Get 20M+ Full-Text Papers For Less Than $1.50/day. Start a 14-Day Trial for You or Your Team.

Learn More →

Peshat and Derash: Plain and Applied Meaning in Rabbinic Exegesis (review)

Peshat and Derash: Plain and Applied Meaning in Rabbinic Exegesis (review) cusses "Biblical Hebrew crb, 'to go surety', and Its Nominal Forms." S. David Sperling, in "Biblical rbm I and rbm II," argues, incorrectly in my opinion, that there are two distinct Semitic roots, one meaning "to have mercy on," the other "to love." Finally, Nahum M. Waldman offers a quintessentially Heldian approach to ancient Semitic interdialectal semantic equivalencies in his study of ''The Imagery of Clothing, Covering, and Overpowering." In nearly every one of the articles, though, the impact of Held's approach is readily apparent, if less so than in this. Taken as a whole, this is hardly a volume destined to make a strong impact on the course of scholarship in its fields. It does, however, constitute a good introduction to the approach and impact of a memorable scholar and truly unique teacher. Stephen A. Kaufman Hebrew Union College - Jewish Institute of Religion Cincinnati, OH 45220 PESHA T AND DERASH: PLAIN AND APPLIED MEANING IN RABBINIC EXEGESIS. By David Weiss Halivni. pp. xii + 249. New York: Oxford University Press, 1991. Cloth, $35.00. The gap between the peshat-what we all sense a text really means-and what the rabbis write about it can be a problem both http://www.deepdyve.com/assets/images/DeepDyve-Logo-lg.png Hebrew Studies National Association of Professors of Hebrew

Peshat and Derash: Plain and Applied Meaning in Rabbinic Exegesis (review)

Hebrew Studies , Volume 33 (1) – Oct 5, 1992

Loading next page...
 
/lp/national-association-of-professors-of-hebrew/peshat-and-derash-plain-and-applied-meaning-in-rabbinic-exegesis-D2a1JFu90B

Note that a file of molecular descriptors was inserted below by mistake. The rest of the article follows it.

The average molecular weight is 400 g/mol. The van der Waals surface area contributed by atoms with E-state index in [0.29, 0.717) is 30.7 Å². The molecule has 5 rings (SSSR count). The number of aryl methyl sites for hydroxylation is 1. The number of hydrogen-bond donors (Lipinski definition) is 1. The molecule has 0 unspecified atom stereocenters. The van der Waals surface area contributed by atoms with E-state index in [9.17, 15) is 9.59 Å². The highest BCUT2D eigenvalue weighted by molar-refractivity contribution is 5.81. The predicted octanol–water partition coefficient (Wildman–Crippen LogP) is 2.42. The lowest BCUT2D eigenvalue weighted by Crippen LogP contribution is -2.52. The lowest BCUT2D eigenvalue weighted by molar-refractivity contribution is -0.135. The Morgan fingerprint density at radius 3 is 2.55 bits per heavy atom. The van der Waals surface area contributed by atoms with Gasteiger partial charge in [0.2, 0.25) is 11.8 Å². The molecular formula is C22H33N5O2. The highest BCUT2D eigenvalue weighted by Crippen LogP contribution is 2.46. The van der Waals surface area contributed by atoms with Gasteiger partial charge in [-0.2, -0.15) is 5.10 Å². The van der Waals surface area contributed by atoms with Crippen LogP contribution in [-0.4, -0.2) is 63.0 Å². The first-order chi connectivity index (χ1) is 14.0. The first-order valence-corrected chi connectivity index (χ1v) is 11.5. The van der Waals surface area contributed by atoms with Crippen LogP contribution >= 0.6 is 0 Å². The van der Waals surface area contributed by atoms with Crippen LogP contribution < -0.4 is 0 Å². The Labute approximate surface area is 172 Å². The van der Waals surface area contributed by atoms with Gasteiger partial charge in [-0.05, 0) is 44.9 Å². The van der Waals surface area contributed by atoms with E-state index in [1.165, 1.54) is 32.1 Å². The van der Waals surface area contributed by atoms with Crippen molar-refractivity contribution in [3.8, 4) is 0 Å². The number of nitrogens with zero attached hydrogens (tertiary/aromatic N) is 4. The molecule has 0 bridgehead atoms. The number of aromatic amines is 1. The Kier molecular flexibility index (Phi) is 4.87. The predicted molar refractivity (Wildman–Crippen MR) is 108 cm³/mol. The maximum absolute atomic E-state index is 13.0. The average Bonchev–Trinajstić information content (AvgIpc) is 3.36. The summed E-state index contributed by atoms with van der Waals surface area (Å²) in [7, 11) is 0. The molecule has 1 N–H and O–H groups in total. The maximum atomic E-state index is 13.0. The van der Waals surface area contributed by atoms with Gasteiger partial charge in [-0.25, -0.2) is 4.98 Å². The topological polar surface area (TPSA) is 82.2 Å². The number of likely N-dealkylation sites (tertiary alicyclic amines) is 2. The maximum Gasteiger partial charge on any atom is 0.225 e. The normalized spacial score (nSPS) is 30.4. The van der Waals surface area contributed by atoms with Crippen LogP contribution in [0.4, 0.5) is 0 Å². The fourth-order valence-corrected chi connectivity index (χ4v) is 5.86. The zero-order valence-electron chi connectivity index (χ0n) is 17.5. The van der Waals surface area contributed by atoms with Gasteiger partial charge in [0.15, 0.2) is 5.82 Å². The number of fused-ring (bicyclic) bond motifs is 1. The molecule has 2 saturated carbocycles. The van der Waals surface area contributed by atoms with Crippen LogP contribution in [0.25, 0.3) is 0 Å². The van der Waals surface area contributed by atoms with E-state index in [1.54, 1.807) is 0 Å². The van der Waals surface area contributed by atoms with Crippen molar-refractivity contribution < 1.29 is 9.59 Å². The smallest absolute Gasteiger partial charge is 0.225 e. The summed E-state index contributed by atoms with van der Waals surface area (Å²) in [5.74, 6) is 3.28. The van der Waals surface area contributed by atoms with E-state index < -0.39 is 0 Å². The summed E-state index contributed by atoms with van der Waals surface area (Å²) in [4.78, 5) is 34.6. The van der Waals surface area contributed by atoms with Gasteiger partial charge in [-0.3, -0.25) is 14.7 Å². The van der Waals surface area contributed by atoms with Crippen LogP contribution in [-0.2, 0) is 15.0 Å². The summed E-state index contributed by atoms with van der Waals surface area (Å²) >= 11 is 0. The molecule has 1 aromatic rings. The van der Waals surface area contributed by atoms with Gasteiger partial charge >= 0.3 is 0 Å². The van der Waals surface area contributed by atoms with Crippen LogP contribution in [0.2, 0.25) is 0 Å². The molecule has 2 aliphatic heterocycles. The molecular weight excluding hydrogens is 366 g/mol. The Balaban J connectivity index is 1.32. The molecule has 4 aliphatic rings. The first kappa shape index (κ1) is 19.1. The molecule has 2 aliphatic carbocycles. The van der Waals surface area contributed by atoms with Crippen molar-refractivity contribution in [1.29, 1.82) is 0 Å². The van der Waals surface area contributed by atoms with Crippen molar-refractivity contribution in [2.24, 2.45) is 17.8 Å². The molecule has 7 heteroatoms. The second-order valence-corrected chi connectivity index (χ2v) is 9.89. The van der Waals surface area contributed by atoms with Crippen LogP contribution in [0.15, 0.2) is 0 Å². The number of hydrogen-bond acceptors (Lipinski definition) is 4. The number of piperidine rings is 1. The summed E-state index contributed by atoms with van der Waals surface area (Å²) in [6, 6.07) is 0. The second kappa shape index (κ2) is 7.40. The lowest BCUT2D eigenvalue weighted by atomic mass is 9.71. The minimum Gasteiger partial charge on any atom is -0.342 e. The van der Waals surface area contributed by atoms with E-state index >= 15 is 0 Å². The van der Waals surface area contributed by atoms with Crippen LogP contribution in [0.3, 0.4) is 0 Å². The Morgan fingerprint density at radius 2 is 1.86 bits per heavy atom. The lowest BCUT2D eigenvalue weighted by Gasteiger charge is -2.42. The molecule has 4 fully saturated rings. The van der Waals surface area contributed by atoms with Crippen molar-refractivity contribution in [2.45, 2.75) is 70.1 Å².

Publisher
National Association of Professors of Hebrew
Copyright
Copyright © National Association of Professors of Hebrew
ISSN
2158-1681
Publisher site
See Article on Publisher Site

Abstract

cusses "Biblical Hebrew crb, 'to go surety', and Its Nominal Forms." S. David Sperling, in "Biblical rbm I and rbm II," argues, incorrectly in my opinion, that there are two distinct Semitic roots, one meaning "to have mercy on," the other "to love." Finally, Nahum M. Waldman offers a quintessentially Heldian approach to ancient Semitic interdialectal semantic equivalencies in his study of ''The Imagery of Clothing, Covering, and Overpowering." In nearly every one of the articles, though, the impact of Held's approach is readily apparent, if less so than in this. Taken as a whole, this is hardly a volume destined to make a strong impact on the course of scholarship in its fields. It does, however, constitute a good introduction to the approach and impact of a memorable scholar and truly unique teacher. Stephen A. Kaufman Hebrew Union College - Jewish Institute of Religion Cincinnati, OH 45220 PESHA T AND DERASH: PLAIN AND APPLIED MEANING IN RABBINIC EXEGESIS. By David Weiss Halivni. pp. xii + 249. New York: Oxford University Press, 1991. Cloth, $35.00. The gap between the peshat-what we all sense a text really means-and what the rabbis write about it can be a problem both

Journal

Hebrew StudiesNational Association of Professors of Hebrew

Published: Oct 5, 1992

There are no references for this article.